I have been paying attention to the debate about guns and gun violence since I read the research published by Art Kellerman and Fred Rivara published in 1993, research which found that access to guns represented a risk to health.  This argument inaugurated a debate about the social utility of guns which is still going on.

              On the one side we have Gary Kleck, who published a study in 1995 claiming that individuals who brandished or occasionally fired guns, prevented several million crimes every year.

              On the other side, we have David Hemenway, who found that America’s fatal violence was 7 to 20 times higher than other advanced countries because Americans own so many guns.

              What we end up with is that guns are ‘good’ because they are used to prevent crime, versus guns are ‘bad’ because their presence results in more crime.

              It goes without saying that the two schools of research – ‘good’ guns versus ‘bad’ guns – are used to create and bolster the narratives of the organizations which advocate for more (ex. NRA) or fewer (ex. Brady) guns.

I believe both narratives are wrong to the point of being delusional because neither argument is based on a valid analysis of the data they cite, and both arguments end up telling the two, respective sides what these researchers want them to hear, which makes the arguments delusional, at best.

The tone of this brief essay may sound both arrogant and unyielding, but over the past 60 years I have been a retailer, wholesaler, certified trainer, importer, and manufacturer of guns. I have discussed guns with thousands of gun owners, including the twelve thousand who were students in the required gun-safety course I taught from 2003 until 2014. So, when it comes to guns, I know what I’m talking about. Now, back to how both sides in the gun debate get it wrong.

              Guns are good:  Kleck looked at how guns allegedly prevent crime by conducting several thousand telephone interviews, then took the percentage of gun-owning respondents who claimed they used a gun in self-defense, extrapolated to an estimate of how many gun owners were alive in the 1990’s, and came up with his results.

              People who were interviewed by Kleck’s team were asked all the usual questions about who they were, where they lived, when were they forced to use a gun in self-defense, and what happened as a result. They had to provide their age, their gender, their race, all the usual demographic stuff.

              But there was one question they weren’t asked: In the confrontation with the attacker, were they using a legally owned gun?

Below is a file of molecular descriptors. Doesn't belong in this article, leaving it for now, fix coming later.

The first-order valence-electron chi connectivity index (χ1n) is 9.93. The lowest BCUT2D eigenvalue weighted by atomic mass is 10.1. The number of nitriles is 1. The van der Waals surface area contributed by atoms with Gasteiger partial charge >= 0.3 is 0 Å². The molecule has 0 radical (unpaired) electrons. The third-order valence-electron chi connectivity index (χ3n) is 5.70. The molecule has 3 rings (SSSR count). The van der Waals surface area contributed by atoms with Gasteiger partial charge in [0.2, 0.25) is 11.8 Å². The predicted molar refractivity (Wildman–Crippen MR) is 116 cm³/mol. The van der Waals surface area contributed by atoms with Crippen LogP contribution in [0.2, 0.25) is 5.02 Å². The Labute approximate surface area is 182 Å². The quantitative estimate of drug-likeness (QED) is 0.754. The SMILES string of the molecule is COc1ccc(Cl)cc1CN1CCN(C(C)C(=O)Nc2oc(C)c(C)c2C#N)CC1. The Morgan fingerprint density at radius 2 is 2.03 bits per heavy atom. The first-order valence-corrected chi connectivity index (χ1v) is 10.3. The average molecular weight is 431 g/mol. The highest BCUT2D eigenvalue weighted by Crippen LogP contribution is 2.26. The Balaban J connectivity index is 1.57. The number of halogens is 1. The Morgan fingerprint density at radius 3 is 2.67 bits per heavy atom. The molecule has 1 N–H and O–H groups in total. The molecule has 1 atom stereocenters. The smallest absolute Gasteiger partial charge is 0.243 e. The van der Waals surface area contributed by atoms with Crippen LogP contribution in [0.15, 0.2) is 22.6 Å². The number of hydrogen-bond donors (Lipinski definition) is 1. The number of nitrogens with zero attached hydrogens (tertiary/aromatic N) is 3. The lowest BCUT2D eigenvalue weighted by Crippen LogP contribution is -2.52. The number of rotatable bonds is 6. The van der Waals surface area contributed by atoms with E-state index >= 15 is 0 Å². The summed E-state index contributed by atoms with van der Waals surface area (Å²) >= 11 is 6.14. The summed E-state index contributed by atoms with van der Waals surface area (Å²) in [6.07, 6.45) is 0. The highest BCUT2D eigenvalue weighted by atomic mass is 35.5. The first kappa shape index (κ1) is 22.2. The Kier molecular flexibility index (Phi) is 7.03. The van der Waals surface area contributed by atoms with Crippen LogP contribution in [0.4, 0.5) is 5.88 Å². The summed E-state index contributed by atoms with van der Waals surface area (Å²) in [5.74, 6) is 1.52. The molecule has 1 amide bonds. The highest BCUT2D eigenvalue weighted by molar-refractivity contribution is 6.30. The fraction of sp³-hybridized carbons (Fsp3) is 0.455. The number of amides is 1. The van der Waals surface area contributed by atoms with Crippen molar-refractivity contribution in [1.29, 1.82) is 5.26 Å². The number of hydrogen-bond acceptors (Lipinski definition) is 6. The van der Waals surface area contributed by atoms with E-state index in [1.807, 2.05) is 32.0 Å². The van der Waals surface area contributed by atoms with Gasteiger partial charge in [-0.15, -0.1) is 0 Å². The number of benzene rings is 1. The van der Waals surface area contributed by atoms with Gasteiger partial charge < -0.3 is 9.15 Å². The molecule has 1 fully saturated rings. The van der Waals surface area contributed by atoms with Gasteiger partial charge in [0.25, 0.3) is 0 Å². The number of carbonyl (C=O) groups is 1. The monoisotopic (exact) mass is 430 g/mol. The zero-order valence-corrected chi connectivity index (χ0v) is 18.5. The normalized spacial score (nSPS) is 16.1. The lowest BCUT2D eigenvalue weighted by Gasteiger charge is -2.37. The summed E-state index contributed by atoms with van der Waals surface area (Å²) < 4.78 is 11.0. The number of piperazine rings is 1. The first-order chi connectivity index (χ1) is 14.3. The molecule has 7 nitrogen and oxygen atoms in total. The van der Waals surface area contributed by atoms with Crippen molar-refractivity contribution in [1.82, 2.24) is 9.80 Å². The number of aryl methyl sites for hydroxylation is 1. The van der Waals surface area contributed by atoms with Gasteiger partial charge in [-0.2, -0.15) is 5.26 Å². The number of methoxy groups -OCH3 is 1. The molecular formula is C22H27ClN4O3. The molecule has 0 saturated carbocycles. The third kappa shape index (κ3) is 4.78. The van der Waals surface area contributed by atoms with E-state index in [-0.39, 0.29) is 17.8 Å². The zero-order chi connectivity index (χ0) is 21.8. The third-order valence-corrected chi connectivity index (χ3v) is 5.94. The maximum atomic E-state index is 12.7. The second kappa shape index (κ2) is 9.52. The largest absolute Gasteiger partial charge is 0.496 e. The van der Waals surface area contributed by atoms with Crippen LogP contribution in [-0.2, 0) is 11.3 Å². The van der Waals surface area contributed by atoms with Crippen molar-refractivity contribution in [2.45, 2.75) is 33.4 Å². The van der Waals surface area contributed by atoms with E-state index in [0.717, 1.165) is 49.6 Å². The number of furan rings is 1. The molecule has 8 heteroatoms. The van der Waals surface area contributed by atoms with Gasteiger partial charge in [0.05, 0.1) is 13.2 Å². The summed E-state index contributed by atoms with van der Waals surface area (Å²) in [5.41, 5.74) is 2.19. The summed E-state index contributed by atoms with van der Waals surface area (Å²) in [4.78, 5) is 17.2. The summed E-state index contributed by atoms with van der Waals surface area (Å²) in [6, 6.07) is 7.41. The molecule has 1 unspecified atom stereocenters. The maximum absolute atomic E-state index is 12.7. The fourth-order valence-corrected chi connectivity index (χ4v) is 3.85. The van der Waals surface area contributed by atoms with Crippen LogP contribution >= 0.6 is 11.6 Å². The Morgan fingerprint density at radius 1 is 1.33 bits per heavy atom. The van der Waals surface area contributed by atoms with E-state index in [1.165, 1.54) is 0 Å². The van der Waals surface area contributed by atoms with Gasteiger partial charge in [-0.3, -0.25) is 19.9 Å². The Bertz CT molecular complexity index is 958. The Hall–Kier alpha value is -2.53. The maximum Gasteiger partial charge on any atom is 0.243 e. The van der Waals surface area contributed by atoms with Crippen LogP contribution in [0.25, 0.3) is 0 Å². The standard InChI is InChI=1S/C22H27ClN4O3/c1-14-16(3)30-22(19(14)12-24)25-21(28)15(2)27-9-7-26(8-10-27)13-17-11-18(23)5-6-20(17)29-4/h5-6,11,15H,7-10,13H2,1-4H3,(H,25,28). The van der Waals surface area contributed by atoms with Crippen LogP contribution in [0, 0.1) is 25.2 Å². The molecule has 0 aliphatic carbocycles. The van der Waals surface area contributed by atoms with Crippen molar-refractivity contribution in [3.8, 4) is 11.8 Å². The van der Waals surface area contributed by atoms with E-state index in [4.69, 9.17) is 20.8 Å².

How can you understand how people behave with guns if you don’t differentiate between legal and illegal guns? You can’t.

              Actually, you can, but your results will be meaningless for a very simple reason, namely, because it’s the guys walking around with illegal guns who are the guys that get into situations where they either are attacked or believe they are about to be attacked by someone else.

              Guns are bad:  Hemenway’s says the United States has so much fatal violence is because we own so many guns. No other country has a per-capita rate of gun ownership which exceeds more than one gun per person.

Except what Hemenway glosses over is that a large majority of those hundreds of millions of guns in the hands of American gun owners are never used in violent events. They are rifles used to shoot Bambi or shotguns used to knock a bird out of a tree.

              So how do you make an argument which correlates the number of guns with the number of fatal assaults when the number you are using to represent the available guns is probably three or four times higher than it should be? You can make that argument all you want, except the argument is simply wrong.

              The reason we have gun violence is that we are the only country in the entire world which gives residents free access to the kinds of guns designed specifically to be used in person-to-person assaults. Semi-automatic, bottom-loading pistols made by companies like Glock, Sig, Springfield Armory, Ruger, Smith & Wesson, et. al., aren’t ‘sporting’ guns. They are ‘weapons of war,’ and are carried by tactical and military personnel worldwide.

              And by the way, for all the talk about how Americans have a ‘right’ to own such guns thanks to the 2nd-Amendment decision written by Tony Scalia in 2008, his opinion specifically denied Constitutional protections for ‘weapons of war.’

              Want to get rid of gun violence? It’s very simple. Limit the carrying the guns used to commit gun violence to police and others who are required to carry a gun as part of their job.

              The day that any one of the gun-control groups says this out loud, we’ll actually have a chance to reduce the violence caused by using guns.

              That was a tough one, wasn’t it?